The one wrinkle in my plans is that E and his friend and his friend's wife and another friend are all committing to doing the 5K at Park Run in SF on 5/28.  That's the date and time of my goal race of the Danville 10K, where several of my running buddies will be running.  E and I are leaving the bay area in July for a year, so it's probably one of the last opportunities I'll have to see both groups of folks for a long time.  I'm torn.  It may come down to economics -- I'm not already registered for Danville, which costs $45, while Park Run is free...

Either way, I do want to pick a 10K to complete at the end of this training cycle, so if it's not Danville, it'll have to be something else.  Any suggestions?

 

April 16, 2016

Making Space for Adventure

A friend of mine knows that I love to try foods I've never tried before.  She's Mexican, and recently, she brought me an unripe mamey that she'd purchased for me as a gift at her local open air market.
Mamey, peeled.
She'd instructed me to wrap it in newspaper and put it on a shelf in the kitchen.  Today, I checked and it was ready.  I peeled it and E and I both enjoyed some of the delicious, very unique tasting, sweet fruit.  (Turns out Guito *loved* it, too.)

This whole experience (receiving the very hard brown skinned fuzzy fruit, wrapping it to let it ripen, then peeling, cutting, and tasting it once it was soft) was a new one for me.

And I *love* new culinary experiences. I also love new linguistic experiences, and (most of the time) I love new cultural experiences as well. I do my best to seek them all whenever I can.


BUT, life often requires that you stay within your well-known box.  And there's nothing wrong with that.  There's absolutely nothing wrong with having a routine you enjoy and sticking to it -- it's very efficient.  In fact, all of the times when I've been in peak physical shape have come after a period where I committed to a well-known routine, pushed the physical aspect to my own limits, and then enjoyed the benefits.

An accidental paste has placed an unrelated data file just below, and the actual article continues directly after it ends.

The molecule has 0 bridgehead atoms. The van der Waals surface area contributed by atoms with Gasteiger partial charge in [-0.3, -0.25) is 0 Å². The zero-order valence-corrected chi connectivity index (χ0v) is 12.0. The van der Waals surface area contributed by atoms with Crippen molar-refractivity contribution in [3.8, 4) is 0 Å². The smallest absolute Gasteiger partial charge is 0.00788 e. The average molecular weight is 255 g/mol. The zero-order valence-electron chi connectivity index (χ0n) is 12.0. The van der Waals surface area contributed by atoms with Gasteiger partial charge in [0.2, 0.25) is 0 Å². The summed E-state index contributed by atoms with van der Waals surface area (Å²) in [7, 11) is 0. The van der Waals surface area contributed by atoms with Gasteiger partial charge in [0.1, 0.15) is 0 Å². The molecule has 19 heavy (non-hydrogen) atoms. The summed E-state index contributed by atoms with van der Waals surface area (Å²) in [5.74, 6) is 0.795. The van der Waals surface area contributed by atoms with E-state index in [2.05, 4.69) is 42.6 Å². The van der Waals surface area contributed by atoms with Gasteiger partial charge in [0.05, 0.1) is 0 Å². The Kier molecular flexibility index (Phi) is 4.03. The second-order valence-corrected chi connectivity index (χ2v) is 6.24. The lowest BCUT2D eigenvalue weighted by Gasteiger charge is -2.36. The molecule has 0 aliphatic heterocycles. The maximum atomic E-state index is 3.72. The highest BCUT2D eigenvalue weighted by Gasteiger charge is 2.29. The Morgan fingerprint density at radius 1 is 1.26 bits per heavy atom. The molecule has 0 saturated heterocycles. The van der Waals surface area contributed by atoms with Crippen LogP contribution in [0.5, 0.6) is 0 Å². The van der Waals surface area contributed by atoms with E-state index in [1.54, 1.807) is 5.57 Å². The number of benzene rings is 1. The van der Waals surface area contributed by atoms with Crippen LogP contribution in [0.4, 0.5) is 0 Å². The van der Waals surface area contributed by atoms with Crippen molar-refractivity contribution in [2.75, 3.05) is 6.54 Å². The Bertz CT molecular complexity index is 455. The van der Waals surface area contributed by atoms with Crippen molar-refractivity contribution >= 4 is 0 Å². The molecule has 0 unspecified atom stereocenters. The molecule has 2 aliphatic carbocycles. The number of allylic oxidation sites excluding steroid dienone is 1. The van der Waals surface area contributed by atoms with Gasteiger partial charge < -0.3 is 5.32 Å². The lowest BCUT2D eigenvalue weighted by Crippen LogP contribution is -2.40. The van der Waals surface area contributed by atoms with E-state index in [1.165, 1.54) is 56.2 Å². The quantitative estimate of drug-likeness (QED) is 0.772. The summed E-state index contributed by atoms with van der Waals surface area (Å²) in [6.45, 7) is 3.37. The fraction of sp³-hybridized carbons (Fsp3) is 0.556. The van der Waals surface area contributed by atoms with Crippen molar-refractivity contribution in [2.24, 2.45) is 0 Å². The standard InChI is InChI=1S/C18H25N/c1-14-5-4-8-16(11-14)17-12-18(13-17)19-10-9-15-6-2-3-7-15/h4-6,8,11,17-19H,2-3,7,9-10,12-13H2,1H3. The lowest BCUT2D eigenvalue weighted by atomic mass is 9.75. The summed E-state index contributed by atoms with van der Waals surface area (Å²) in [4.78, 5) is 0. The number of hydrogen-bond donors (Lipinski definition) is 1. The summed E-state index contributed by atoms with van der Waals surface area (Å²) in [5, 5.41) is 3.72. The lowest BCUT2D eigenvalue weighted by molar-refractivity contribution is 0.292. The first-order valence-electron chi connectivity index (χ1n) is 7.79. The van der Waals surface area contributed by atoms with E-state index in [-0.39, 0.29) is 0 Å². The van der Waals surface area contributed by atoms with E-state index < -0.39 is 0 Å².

Today's mamey reminded me that you can always have an adventurer's mindset, regardless of where you are.  You can recruit others to help you have adventures that are their normal, but are foreign to you.

This lesson was a big one for me, because E & I are in the preparation phase of embarking on a sabbatical year.

After 10 years of constant career hustling as my number 1 priority, I'm excited to go on sabbatical and focus instead on enjoying far-away friends and family in person, food, languages, travel, local foreign culture, reading and more. (I'm also hoping that with work on hold, I can focus on getting more fit as well, but I understand that this may cause a conflict and in the event that it does, the sabbatical's joys other than working out are going to take precedence.) 

I'm even excited at the preparation.  I've got 14ish weeks to plan all the dependencies -- and I *love* planning complex tasks.  One of my favorite things I've found to do so far is figuring out the creative meals I can make to most efficiently use up the pantry and freezer contents before we leave.  Since we will be packing up the entire house to prepare for renters, we can actually evaluate our *stuff* and finally get rid of things that we've just kept around because we haven't moved in 13+ years -- so, every week, I've been enjoying throwing yet another ton of things into the Goodwill pile.  We even splurged on his and hers kindles to avoid the weight of physical books -- so I'm anxiously waiting for those to arrive so I can take advantage of the lessons from my first kindle book as we prepare:  The Life Changing Magic Of Tidying Up.